A tow truck hauls a car.

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Proposal Raises Hope For Drivers Who Can't Afford Tickets

KCBS Radio Morning News
March 19, 2019 - 10:07 am

Drivers who've racked up parking tickets that they can't afford to pay may have one less thing to worry about under legislation proposed by Assemblyman David Chiu (D-San Francisco). 

Chiu's bill would end the practice of towing cars due to delingquent tickets for low-income drivers. He says that getting towed is frustrating for everyone, but it can be devastating for people with lower incomes and limited savings. 

"If you can't afford to get your car out of a tow yard within 30 days, your car is sold. You lose it and with it the loss of your job," said Chiu, citing figures that say 40 percent of Americans cannot afford to pay if their car is impounded. "You lack access to school or medical care, and in some instances, you lose your only shelter."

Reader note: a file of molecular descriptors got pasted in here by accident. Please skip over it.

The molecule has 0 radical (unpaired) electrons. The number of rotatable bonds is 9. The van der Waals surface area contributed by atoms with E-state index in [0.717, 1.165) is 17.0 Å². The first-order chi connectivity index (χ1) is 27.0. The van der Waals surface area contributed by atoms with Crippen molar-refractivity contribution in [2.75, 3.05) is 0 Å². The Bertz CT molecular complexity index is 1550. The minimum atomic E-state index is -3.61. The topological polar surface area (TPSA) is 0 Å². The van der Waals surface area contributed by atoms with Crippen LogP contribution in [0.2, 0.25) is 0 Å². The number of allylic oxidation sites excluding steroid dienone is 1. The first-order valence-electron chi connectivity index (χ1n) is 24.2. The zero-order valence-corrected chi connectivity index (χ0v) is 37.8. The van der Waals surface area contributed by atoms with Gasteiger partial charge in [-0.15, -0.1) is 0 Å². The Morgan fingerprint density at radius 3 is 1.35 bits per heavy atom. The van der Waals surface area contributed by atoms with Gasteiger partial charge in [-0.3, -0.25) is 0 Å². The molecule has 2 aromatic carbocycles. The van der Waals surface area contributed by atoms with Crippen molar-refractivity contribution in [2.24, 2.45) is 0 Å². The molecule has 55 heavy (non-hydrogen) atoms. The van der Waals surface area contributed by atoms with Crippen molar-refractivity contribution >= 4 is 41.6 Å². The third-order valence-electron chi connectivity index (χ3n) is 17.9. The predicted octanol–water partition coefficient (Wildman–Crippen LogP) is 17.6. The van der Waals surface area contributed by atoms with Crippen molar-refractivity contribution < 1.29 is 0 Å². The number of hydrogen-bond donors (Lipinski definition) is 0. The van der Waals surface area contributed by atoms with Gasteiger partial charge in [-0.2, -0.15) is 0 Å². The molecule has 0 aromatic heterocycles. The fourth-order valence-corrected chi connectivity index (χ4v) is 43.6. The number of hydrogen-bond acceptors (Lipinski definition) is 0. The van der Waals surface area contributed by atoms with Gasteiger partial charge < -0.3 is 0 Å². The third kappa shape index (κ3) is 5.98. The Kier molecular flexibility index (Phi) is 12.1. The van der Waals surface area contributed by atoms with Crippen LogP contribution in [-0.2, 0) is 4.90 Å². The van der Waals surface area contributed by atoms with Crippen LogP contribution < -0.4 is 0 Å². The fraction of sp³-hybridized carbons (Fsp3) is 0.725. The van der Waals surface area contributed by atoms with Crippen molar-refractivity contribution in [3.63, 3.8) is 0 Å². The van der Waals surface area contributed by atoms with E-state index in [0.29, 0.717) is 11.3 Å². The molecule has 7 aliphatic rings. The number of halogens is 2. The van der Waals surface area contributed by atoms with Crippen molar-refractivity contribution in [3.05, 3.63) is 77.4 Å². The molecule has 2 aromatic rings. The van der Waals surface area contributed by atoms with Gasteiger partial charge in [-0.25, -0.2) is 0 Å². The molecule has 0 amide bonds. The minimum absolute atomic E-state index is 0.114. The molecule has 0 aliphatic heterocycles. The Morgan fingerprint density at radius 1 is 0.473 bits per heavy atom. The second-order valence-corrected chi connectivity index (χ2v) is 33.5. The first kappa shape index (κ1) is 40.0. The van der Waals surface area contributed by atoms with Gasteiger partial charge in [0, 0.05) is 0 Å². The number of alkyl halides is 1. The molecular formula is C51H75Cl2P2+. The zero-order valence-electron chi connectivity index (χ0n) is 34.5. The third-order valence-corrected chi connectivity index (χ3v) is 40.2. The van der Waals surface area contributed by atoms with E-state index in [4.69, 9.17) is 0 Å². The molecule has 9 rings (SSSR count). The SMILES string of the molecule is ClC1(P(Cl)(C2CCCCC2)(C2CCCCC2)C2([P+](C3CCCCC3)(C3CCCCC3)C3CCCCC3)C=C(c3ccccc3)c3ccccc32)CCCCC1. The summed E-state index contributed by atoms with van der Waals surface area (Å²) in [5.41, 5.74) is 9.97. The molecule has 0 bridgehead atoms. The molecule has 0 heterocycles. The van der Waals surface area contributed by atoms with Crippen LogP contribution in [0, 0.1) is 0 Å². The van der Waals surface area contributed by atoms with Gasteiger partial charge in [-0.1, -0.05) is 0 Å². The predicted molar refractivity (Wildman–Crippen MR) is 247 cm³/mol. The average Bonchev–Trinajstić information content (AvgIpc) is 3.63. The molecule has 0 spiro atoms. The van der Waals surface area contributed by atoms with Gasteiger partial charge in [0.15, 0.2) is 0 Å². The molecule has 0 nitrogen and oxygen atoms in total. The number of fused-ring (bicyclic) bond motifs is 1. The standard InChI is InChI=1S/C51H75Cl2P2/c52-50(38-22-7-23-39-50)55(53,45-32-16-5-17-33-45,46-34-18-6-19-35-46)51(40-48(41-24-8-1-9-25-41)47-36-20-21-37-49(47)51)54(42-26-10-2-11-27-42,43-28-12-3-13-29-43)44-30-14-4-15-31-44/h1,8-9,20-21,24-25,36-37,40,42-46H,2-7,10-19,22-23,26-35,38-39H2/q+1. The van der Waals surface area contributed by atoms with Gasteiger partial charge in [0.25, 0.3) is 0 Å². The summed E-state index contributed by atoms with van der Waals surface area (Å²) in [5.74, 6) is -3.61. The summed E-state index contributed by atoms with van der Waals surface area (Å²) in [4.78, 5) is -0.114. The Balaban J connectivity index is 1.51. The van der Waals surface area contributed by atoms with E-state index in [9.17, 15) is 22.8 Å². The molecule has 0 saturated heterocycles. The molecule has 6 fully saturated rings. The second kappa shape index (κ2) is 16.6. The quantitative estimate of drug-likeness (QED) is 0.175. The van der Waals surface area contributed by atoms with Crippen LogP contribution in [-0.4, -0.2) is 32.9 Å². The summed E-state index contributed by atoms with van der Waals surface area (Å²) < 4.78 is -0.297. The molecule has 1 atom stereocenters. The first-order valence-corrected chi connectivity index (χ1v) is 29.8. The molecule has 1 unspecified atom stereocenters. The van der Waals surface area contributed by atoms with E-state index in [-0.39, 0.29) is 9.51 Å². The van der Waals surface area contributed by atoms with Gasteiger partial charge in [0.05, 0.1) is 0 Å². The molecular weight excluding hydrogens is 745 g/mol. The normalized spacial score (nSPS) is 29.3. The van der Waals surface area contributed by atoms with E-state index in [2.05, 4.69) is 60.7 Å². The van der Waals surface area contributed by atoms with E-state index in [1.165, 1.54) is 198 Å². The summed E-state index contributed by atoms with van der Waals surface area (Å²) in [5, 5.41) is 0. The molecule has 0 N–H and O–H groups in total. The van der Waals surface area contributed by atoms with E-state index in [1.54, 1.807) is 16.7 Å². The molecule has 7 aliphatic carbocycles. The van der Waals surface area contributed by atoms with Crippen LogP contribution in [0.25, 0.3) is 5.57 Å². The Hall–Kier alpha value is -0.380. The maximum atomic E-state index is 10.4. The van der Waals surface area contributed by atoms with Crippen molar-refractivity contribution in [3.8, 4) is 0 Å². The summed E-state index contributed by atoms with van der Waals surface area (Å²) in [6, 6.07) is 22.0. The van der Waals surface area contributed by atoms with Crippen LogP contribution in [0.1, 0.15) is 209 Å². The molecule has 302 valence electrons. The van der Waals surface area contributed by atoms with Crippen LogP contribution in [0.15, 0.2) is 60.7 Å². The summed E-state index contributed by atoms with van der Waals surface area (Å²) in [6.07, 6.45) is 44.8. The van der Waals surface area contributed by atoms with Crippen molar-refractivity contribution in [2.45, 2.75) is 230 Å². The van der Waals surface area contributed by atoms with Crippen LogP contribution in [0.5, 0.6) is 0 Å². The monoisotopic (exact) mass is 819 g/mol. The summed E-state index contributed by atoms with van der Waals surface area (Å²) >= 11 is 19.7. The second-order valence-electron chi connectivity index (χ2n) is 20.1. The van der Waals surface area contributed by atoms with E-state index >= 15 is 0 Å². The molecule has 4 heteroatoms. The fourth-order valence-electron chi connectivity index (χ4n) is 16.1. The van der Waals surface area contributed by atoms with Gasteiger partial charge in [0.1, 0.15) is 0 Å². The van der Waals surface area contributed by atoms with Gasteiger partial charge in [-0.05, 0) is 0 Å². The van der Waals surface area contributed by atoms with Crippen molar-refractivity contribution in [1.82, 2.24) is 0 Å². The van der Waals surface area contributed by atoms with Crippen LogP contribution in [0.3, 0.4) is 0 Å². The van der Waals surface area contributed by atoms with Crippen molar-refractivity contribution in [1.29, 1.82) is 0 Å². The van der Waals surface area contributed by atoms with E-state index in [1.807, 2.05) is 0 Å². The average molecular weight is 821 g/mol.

Chiu says that while towing is frustrating experience for everyone, it can be devastating to people who are low-income and push them further into poverty.

Bank levies and wage garnishments are alternative ways to enforce the payment of parking tickets without inflicting severe financial harm, Chiu said. 

His proposal makes financial sense for the tow yards and the cities, Chiu said. The cost of storing a car in a pound typically exceeds the price that it fetches when put up for sale, he said. Cities lose about $2,000 for every car towed, he said. 

"Poverty related towing laws don't work for anyone," he said. 

Assembly Bill 516 would provide relief for drivers who have five or more tickets, a registration that is six months out of date or who've left their car on a public street for more than 72 hours. 

The bill is expected to be heard by a policy committee in April.